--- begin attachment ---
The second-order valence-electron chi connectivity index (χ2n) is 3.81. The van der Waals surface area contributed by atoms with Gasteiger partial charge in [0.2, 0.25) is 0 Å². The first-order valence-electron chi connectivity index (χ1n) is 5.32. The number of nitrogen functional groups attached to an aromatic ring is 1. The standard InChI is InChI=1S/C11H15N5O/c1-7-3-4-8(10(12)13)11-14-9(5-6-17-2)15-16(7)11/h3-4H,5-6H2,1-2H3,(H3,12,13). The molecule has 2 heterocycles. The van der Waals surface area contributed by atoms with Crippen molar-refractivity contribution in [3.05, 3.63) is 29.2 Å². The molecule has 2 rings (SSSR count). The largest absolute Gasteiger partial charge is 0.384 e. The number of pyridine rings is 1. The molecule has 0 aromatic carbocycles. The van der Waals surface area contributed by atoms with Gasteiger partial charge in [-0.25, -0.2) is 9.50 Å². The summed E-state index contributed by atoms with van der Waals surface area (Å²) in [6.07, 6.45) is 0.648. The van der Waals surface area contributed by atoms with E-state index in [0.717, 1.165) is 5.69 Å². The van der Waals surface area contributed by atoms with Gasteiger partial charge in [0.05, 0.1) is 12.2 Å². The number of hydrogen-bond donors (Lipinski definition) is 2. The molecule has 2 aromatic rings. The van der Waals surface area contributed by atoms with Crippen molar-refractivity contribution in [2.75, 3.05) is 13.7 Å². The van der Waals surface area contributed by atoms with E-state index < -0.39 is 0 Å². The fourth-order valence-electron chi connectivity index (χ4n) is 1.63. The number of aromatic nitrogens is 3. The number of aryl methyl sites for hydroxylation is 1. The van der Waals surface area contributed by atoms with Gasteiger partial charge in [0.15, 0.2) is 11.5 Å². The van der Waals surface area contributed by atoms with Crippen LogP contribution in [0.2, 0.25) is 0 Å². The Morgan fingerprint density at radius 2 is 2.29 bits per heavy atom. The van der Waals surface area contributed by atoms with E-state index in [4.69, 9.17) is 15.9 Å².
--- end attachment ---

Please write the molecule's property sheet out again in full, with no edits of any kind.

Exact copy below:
The second-order valence-electron chi connectivity index (χ2n) is 3.81. The van der Waals surface area contributed by atoms with Gasteiger partial charge in [0.2, 0.25) is 0 Å². The first-order valence-electron chi connectivity index (χ1n) is 5.32. The number of nitrogen functional groups attached to an aromatic ring is 1. The standard InChI is InChI=1S/C11H15N5O/c1-7-3-4-8(10(12)13)11-14-9(5-6-17-2)15-16(7)11/h3-4H,5-6H2,1-2H3,(H3,12,13). The molecule has 2 heterocycles. The van der Waals surface area contributed by atoms with Crippen molar-refractivity contribution in [3.05, 3.63) is 29.2 Å². The molecule has 2 rings (SSSR count). The largest absolute Gasteiger partial charge is 0.384 e. The number of pyridine rings is 1. The molecule has 0 aromatic carbocycles. The van der Waals surface area contributed by atoms with Gasteiger partial charge in [-0.25, -0.2) is 9.50 Å². The summed E-state index contributed by atoms with van der Waals surface area (Å²) in [6.07, 6.45) is 0.648. The van der Waals surface area contributed by atoms with E-state index in [0.717, 1.165) is 5.69 Å². The van der Waals surface area contributed by atoms with Gasteiger partial charge in [0.05, 0.1) is 12.2 Å². The number of hydrogen-bond donors (Lipinski definition) is 2. The molecule has 2 aromatic rings. The van der Waals surface area contributed by atoms with Crippen molar-refractivity contribution in [2.75, 3.05) is 13.7 Å². The van der Waals surface area contributed by atoms with E-state index < -0.39 is 0 Å². The fourth-order valence-electron chi connectivity index (χ4n) is 1.63. The number of aromatic nitrogens is 3. The number of aryl methyl sites for hydroxylation is 1. The van der Waals surface area contributed by atoms with Gasteiger partial charge in [0.15, 0.2) is 11.5 Å². The van der Waals surface area contributed by atoms with Crippen LogP contribution in [0.2, 0.25) is 0 Å². The Morgan fingerprint density at radius 2 is 2.29 bits per heavy atom. The van der Waals surface area contributed by atoms with E-state index in [4.69, 9.17) is 15.9 Å².